Georg Solti’s recording of Wagner’s Ring cycle made between 1958 and 1966 has probably had more words written about it than any other classical recording. They are perhaps best. summed up by Gramophone Magazines comment that it is “The greatest of all the achievements in the history of the gramophone record”. It’s an amzing cast that no-one could afford to assemble for a studio recording today, it’s the Wiener Philharmoiker and, of course, Solti himself. But most opera lovers and certainly the audiophile ones will know all this. So why am I writing about it?
Two reasons. First, it’s being re-released in a new high definition version and, second, the Das Rheingold was the first full opera I ever heard. So let’s tell that srory first. It would have been 1973 and I had just started studying for my A levels (Pure maths, applied maths and physics FWIW). The elderly gentleman who taught me applied maths had a fantastic, if eclectic, record collection (you have to be a bit obsessive to have the complete Dorati Haydn symphonies recordings!) and what was, for the 1970s, a state of the art stereo system. He’d invite me over to listen and drink more gin than a 16 year old ought to. I was blown away by the Wagner recording; both the amazing performance from an unbeatable cast and orchestra and the extraordinary effects that John Culshaw achieved with his “soundstage” technique. I don’t know if, but for that, I would ever have developed an interest in opera. As it was a year or two later one of my first live operas was The Rhinegold at ENO (in English of course).
So what about this new release? So far only a disc of excerpts (The Golden Ring) has been released with Das Rheingold to come in December and the other operas next year. It’s in hybrid SACD format and it’s a complete remaster from the original tapes sampled at 24bit/192kHz and then processed using the latest technology for removing tape hiss and other unwanted artefacts. It’s also been given a wider frequency and dynamic range than previous CD releases. There is no multi track version just a 2.8GHz/1 bit stereo mix which I think is the right thing to have done. UMG/Decca have the technology to create a surround mix. They have used it on a number of older DVD re-issues but stereo is what Culshaw was engineering for and I’m glad they have stayed with his vision. There is also a 16bit/44.1kHZ CD quality track if you want to play it in the car perhaps.
The result is spectacularly good. There’s a clarity and detail in the orchestral playing that is as good as I have heard, even on SACD. The “soundstage” effects are even more spectacular and are heard to great effect in the Gods entry into Valhalla, in the forging scene and in the final collapse of everything at the end. It’s actually quite startling to listen to. For comparison I played the Gods entry into Valhalla on my 1997 CD version; the second of two previous tart ups for CD. The difference is really noticeable, especially at the point where Thor whumps something with his hammer and the orchestra goes into a bassy fff climax. The old version sounds like a record, the new unlike any recording I’ve heard before. It should probably carry a health warning for headphone users.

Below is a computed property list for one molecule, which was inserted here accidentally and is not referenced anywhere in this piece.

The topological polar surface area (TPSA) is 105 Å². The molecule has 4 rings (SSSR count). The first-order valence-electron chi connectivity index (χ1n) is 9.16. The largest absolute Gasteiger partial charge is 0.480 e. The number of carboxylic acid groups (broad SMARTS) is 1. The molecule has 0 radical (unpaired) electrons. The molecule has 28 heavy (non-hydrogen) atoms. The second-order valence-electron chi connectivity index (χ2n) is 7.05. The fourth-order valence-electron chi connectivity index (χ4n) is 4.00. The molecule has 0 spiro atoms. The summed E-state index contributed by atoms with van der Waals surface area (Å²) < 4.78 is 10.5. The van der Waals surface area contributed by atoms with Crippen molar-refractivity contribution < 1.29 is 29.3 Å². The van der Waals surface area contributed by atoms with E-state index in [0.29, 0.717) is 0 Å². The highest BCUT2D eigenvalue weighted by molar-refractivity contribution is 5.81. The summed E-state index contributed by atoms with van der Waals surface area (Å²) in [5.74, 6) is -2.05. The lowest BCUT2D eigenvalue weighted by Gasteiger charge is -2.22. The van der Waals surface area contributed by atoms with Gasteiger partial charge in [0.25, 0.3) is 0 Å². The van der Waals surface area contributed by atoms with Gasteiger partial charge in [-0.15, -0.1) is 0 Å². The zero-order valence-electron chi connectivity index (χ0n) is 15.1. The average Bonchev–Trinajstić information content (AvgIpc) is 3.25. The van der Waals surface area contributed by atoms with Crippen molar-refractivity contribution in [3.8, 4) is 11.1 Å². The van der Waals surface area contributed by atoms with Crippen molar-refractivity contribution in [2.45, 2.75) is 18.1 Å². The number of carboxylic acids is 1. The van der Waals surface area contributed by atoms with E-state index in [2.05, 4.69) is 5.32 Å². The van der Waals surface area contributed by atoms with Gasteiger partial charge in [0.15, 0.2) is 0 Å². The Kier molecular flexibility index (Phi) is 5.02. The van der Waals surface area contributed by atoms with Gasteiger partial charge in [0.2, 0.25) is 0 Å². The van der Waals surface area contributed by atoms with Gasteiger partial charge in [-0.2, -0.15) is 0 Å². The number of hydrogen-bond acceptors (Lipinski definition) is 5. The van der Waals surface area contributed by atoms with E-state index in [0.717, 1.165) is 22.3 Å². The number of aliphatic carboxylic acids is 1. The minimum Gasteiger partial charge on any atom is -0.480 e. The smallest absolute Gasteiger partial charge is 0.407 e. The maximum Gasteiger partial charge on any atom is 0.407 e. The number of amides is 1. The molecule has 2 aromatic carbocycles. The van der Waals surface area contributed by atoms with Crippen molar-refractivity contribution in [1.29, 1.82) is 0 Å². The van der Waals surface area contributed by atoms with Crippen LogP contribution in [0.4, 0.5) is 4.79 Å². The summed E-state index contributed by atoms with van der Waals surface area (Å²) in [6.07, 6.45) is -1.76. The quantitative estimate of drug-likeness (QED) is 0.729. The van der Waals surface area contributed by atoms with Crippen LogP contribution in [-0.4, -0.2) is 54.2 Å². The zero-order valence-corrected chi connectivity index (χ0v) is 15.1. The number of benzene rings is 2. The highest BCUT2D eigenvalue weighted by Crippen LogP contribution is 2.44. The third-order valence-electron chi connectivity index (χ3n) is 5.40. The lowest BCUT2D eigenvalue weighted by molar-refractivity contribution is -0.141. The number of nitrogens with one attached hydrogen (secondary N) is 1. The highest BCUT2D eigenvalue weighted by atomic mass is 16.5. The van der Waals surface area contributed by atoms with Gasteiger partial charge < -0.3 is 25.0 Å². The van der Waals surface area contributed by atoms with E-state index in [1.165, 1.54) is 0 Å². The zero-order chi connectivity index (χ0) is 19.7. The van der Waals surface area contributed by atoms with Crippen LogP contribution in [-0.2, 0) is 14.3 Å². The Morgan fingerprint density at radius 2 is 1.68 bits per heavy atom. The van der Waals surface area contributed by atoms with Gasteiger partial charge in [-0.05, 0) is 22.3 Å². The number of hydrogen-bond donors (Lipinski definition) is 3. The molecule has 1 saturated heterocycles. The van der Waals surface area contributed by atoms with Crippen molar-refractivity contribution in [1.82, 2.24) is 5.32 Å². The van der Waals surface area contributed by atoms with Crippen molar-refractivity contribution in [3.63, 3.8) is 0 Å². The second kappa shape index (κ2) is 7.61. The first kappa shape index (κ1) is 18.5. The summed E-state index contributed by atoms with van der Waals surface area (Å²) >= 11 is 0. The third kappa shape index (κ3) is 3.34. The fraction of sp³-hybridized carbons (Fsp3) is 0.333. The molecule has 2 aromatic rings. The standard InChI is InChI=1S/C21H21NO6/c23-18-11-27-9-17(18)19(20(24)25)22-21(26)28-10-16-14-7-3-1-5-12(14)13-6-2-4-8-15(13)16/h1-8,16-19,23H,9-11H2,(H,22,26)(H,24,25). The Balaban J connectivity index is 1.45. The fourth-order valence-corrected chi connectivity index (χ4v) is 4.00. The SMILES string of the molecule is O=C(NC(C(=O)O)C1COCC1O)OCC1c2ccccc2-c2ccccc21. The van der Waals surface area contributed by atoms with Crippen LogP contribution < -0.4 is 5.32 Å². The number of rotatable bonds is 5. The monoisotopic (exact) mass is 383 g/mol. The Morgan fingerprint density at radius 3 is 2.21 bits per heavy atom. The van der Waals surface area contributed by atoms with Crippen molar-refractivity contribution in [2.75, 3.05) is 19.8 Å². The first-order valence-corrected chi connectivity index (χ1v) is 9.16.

There’s a booklet with the physical disk with a lot of useful information on the restoration process as well as synopses of the scenes (all 76 minutes of them) on the disk and some interesting historic photos. There is also a downloadable digital version in MP3 and FLAC but not, of course, SACD format (and there’s no digital booklet). The only merit I can see in that is that it’s cheap and might be worth having if you don’t have either SACD capability or an earlier version of the CDs.
I’m looking forward to getting my paws on the complete operas. This is really good stuff.
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Glad to finally heard a review that matches my perception
I have a high end headphone system and so far I have listened to Das Reingold.
It is mindblowing, incredible, crazy good. It is a masterpiece of remaster.
I cannot recommend it enough.
I have listened to the 24/192 download version
Indeed. I have tried to explaijnto many friends who still have the vinyl or one of the CD releases just how good this is but mostly with limited success.